If the flow path is sized correctly, you will be able to set the same heat settings on the front zone of the barrel, the nozzle, and the heated manifold, such as 450F across the board for ABS or 525F for easy-flow polycarbonate. If you find you have to run the manifold heats higher than the front zone of the barrel you probably have gate sizing problems. If you have to run the heats up on the nozzle, then the nozzle orifice probably hasn't been drilled out to match the flow tube diameter of the heated bushing (Figure 1). Notice that it isn't just sizing the nozzle orifice to match the hole in the heated sprue bushing. First you might have to increase the hole size of the sprue bushing to match the flow tube diameter, then drill the nozzle out to match that.

Figure 1. To optimize the performance of the hot runner, the sprue bushing orifice should be the same size as the main sprue bushing flow channel. Increasing the nozzle diameter reduces the pressure loss during both injection and decompression.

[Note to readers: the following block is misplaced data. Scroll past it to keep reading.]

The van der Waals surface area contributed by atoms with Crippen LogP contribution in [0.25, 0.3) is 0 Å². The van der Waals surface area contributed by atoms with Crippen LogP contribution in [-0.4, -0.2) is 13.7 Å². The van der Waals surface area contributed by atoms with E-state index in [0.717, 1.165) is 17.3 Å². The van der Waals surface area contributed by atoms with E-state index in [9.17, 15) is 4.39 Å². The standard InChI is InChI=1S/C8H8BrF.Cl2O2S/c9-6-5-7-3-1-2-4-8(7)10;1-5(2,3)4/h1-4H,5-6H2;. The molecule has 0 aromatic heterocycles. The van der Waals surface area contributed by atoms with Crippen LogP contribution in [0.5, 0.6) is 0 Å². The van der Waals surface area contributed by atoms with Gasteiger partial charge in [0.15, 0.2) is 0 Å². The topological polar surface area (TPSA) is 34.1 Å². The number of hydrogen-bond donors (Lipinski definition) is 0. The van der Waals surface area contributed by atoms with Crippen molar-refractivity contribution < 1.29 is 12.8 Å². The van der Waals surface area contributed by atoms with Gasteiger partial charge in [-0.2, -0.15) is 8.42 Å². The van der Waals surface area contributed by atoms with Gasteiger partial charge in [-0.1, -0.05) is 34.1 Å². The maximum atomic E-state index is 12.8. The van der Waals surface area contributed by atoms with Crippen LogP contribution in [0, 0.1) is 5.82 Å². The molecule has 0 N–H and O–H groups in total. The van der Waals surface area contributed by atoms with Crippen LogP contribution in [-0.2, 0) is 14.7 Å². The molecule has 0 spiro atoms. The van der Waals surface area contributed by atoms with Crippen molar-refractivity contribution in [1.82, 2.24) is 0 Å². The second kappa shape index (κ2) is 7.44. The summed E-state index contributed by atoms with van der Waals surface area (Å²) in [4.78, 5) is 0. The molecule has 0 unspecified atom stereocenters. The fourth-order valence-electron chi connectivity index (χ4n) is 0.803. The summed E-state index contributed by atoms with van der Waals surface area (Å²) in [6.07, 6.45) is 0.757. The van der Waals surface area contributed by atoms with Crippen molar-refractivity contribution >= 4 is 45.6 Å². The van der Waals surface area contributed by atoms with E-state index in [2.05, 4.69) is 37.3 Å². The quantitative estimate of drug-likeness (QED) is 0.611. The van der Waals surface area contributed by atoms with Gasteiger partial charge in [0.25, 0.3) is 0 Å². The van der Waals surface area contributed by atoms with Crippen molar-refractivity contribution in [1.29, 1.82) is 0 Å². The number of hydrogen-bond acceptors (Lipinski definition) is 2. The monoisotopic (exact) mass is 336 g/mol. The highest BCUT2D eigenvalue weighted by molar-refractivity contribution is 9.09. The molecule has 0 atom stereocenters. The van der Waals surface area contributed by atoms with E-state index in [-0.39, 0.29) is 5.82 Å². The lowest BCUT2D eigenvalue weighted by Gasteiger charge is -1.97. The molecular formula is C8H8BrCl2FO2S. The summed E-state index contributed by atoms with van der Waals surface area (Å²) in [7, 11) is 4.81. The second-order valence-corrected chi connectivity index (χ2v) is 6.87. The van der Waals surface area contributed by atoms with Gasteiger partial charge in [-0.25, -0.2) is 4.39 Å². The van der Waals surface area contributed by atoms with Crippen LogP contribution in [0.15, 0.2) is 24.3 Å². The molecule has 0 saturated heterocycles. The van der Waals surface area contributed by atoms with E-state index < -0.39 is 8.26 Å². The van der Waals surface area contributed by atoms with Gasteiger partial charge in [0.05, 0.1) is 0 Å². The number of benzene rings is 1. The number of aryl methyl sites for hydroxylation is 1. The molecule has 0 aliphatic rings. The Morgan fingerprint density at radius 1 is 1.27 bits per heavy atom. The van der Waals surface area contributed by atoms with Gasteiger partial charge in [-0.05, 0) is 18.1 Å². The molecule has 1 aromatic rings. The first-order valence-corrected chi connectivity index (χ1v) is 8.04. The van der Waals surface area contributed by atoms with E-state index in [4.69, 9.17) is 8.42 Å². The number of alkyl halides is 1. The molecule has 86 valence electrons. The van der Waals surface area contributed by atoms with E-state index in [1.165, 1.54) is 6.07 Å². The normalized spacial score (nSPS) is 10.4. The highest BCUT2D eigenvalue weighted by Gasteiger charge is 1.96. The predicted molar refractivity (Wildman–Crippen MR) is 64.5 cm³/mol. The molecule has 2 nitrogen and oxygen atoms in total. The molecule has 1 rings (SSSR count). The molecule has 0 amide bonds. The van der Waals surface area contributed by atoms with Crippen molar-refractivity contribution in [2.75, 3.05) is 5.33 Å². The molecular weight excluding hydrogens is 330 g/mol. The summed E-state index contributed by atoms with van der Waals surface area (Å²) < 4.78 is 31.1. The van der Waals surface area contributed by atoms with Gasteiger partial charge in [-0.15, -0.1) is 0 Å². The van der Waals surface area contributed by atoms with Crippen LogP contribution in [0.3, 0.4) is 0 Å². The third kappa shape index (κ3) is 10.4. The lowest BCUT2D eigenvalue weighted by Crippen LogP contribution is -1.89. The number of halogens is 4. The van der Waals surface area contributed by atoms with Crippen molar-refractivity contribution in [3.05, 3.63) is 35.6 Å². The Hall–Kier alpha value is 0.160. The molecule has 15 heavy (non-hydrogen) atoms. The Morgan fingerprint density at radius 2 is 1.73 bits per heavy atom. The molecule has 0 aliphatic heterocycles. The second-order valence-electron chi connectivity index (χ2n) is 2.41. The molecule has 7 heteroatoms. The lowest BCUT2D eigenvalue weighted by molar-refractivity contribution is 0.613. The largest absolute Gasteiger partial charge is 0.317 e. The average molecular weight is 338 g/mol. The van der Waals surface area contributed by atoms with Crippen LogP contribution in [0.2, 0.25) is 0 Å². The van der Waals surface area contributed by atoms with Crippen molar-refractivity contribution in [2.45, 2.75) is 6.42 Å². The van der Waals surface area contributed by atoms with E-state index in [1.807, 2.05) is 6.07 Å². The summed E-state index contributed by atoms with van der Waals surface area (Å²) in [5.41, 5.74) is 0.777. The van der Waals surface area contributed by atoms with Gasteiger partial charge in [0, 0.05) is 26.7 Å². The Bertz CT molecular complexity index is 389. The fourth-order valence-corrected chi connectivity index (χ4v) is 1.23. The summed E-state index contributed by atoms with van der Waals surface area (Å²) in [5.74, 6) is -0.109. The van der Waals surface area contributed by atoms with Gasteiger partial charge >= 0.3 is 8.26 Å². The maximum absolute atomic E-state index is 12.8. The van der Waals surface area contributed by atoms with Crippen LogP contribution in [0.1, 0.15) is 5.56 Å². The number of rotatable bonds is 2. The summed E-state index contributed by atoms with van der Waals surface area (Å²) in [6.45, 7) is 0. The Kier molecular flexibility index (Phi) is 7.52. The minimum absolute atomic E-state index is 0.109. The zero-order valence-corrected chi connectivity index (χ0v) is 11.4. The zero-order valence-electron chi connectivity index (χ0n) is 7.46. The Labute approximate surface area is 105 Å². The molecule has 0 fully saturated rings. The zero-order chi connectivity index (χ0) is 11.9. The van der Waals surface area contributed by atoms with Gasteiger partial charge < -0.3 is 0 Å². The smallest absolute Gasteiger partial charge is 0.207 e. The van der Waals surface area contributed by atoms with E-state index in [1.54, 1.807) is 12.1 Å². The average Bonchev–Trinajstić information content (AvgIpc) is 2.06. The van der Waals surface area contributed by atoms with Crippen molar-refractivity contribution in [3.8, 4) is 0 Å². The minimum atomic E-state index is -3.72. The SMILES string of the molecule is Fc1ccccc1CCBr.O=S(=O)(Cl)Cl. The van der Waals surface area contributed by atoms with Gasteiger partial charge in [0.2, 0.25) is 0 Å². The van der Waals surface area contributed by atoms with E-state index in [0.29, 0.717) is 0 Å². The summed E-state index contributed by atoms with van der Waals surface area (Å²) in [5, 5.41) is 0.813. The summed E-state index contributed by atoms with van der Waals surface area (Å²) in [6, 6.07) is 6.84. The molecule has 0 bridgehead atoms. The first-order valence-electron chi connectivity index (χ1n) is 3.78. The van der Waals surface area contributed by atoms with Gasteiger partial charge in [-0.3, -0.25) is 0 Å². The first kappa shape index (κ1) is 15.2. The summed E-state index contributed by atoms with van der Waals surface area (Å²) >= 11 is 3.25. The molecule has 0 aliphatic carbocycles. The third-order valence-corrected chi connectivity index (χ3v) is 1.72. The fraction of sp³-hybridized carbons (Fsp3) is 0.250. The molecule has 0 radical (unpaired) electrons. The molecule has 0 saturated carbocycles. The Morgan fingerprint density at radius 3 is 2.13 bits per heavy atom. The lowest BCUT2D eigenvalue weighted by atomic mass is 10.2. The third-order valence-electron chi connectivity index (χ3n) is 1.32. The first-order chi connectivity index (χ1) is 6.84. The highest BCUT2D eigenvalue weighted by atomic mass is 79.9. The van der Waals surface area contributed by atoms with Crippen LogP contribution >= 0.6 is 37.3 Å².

A case in point is a two-cavity hot runner mold that a good friend of mine is running in Arkansas. As often happens, he inherited this mold from another molder. The parts look like upside down banana split bowls (Figure 2) and the material is easy-flow polycarbonate. When he ran the mold for the first time, he found he had to run the barrel heats at a melt temperature of 610F to 620F plus all the injection speed and pressure he could muster and he still couldn't quite pack the flow lines out of one of the two parts.

The molder called the nationally known company that originally made the hot half of the mold and was advised to send the mold out to have it baked in a hot sand oven to clean out the degraded material and anything else that might be restricting material flow through the hot runner system.